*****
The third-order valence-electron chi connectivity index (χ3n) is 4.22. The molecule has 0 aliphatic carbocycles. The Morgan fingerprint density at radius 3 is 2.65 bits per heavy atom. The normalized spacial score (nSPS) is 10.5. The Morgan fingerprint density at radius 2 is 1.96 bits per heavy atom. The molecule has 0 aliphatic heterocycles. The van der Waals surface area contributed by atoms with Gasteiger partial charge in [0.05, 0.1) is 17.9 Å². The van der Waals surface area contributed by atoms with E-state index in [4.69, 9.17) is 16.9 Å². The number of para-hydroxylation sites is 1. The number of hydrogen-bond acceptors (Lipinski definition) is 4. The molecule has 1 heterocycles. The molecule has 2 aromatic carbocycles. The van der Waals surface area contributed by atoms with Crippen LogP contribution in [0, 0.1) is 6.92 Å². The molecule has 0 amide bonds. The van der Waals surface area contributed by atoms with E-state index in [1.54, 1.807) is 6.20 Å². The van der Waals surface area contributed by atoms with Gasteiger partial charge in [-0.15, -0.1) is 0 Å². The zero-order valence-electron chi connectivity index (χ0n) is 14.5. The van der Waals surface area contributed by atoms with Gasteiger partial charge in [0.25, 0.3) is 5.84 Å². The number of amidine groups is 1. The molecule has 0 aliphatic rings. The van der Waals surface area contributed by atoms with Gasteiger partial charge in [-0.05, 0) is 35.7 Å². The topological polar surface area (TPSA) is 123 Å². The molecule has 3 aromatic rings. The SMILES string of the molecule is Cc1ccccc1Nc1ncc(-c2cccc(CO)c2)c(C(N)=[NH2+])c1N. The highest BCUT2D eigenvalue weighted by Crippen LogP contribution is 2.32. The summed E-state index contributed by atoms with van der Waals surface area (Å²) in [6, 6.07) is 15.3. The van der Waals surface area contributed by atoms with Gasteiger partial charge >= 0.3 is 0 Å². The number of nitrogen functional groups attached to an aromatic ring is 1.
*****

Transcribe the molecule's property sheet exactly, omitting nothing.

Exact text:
The third-order valence-electron chi connectivity index (χ3n) is 4.22. The molecule has 0 aliphatic carbocycles. The Morgan fingerprint density at radius 3 is 2.65 bits per heavy atom. The normalized spacial score (nSPS) is 10.5. The Morgan fingerprint density at radius 2 is 1.96 bits per heavy atom. The molecule has 0 aliphatic heterocycles. The van der Waals surface area contributed by atoms with Gasteiger partial charge in [0.05, 0.1) is 17.9 Å². The van der Waals surface area contributed by atoms with E-state index in [4.69, 9.17) is 16.9 Å². The number of para-hydroxylation sites is 1. The number of hydrogen-bond acceptors (Lipinski definition) is 4. The molecule has 1 heterocycles. The molecule has 2 aromatic carbocycles. The van der Waals surface area contributed by atoms with Crippen LogP contribution in [0, 0.1) is 6.92 Å². The molecule has 0 amide bonds. The van der Waals surface area contributed by atoms with E-state index in [1.54, 1.807) is 6.20 Å². The van der Waals surface area contributed by atoms with Gasteiger partial charge in [-0.15, -0.1) is 0 Å². The zero-order valence-electron chi connectivity index (χ0n) is 14.5. The van der Waals surface area contributed by atoms with Gasteiger partial charge in [0.25, 0.3) is 5.84 Å². The number of amidine groups is 1. The molecule has 0 aliphatic rings. The van der Waals surface area contributed by atoms with Gasteiger partial charge in [-0.05, 0) is 35.7 Å². The topological polar surface area (TPSA) is 123 Å². The molecule has 3 aromatic rings. The SMILES string of the molecule is Cc1ccccc1Nc1ncc(-c2cccc(CO)c2)c(C(N)=[NH2+])c1N. The highest BCUT2D eigenvalue weighted by Crippen LogP contribution is 2.32. The summed E-state index contributed by atoms with van der Waals surface area (Å²) in [6, 6.07) is 15.3. The van der Waals surface area contributed by atoms with Gasteiger partial charge >= 0.3 is 0 Å². The number of nitrogen functional groups attached to an aromatic ring is 1.